Remember, you can download your most-loved albums on Spotify for offline listening. However, you cannot export them outside the Spotify ecosystem. On the other hand, buying music means you get to keep it for life, whether in mp3 format, CD, or vinyl.
Want to build a library of high-resolution music but don't know where to start? Whether you've only just taken the plunge into hi-res audio, or are wondering what other online stores have to offer, we've rounded up some of our favourite hi-res download websites.
With major music labels such as Sony, Warner and Universal making their extensive music catalogues available to these hi-res download services, there's a huge variety of genres, file formats and download options available for fans of high-resolution audio.
We've focused on the biggest and most popular download sites that let you buy and download single tracks and full albums in various hi-res formats. Each has its own distinct flavour, bitrates and features to offer.
You may ultimately end up with a favourite go-to site, but even then, it's worth checking across the different sites for the same album or track, too, as some stores can offer better prices than others.
We've knocked HDtracks in the past for shunning more current or popular music in favour of jazz, classical and dad-rock, but glance at the home screen and Bestsellers tab now includes the likes of Billie Eilish, Halsey, Muse and more.
A helpful search bar runs across the top of the interface to help you find exactly what you're after and the website is simple to navigate. You can easily spot hi-res recordings thanks to a yellow '24-bit FLAC' badge on an album or song's thumbnail, and there's also a dedicated hi-res section for some focused browsing. You can preview 30 seconds of a song before buying it, too.
Apple Music is a streaming service that allows you to listen to over 100 million songs. Its features include the ability to download your favorite tracks and play them offline, lyrics in real time, listening across all your favorite devices, new music personalized just for you, curated playlists from our editors, and much more. All this in addition to exclusive and original content.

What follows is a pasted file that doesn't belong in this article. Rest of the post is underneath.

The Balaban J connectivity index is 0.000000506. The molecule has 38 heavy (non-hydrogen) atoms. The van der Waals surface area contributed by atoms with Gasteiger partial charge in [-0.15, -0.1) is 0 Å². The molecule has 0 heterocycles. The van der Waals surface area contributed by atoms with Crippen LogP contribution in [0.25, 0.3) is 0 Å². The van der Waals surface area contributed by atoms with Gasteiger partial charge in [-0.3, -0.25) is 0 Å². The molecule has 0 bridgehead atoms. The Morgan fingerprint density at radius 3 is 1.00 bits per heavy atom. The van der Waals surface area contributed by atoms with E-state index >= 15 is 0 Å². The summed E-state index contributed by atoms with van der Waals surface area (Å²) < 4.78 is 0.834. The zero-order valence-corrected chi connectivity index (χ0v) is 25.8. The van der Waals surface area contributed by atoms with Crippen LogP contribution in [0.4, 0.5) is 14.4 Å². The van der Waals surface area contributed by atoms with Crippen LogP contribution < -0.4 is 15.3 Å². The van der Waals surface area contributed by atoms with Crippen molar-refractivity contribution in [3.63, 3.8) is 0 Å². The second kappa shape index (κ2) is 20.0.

Classical music has a fundamentally different metadata structure from that of genres like pop, hip-hop, and country. As a result, it requires a unique approach to search, browse, library, and recommendations features. In addition, presenting the data about each album requires completely different formats. Classical listeners also have specific interests, such as composer bios and descriptions of works.
Already a classical music enthusiast and Apple Music subscriber? All the classical music in your Apple Music library will automatically appear in the Favorites tab of Apple Music Classical, ready for you to enjoy.
Yes, both apps will offer the largest classical catalog in the world. However, Apple Music Classical will include multiple additional features, such as classical browse, a search engine designed for classical music, handpicked recommendations, composer and artist bios, and descriptions of the works.
No, Apple Music Classical is classical only, but it does include lots of film and other crossover genres with classical music. Apple Music Classical users can also listen to more than 100 million songs on Apple Music through their subscription. 041b061a72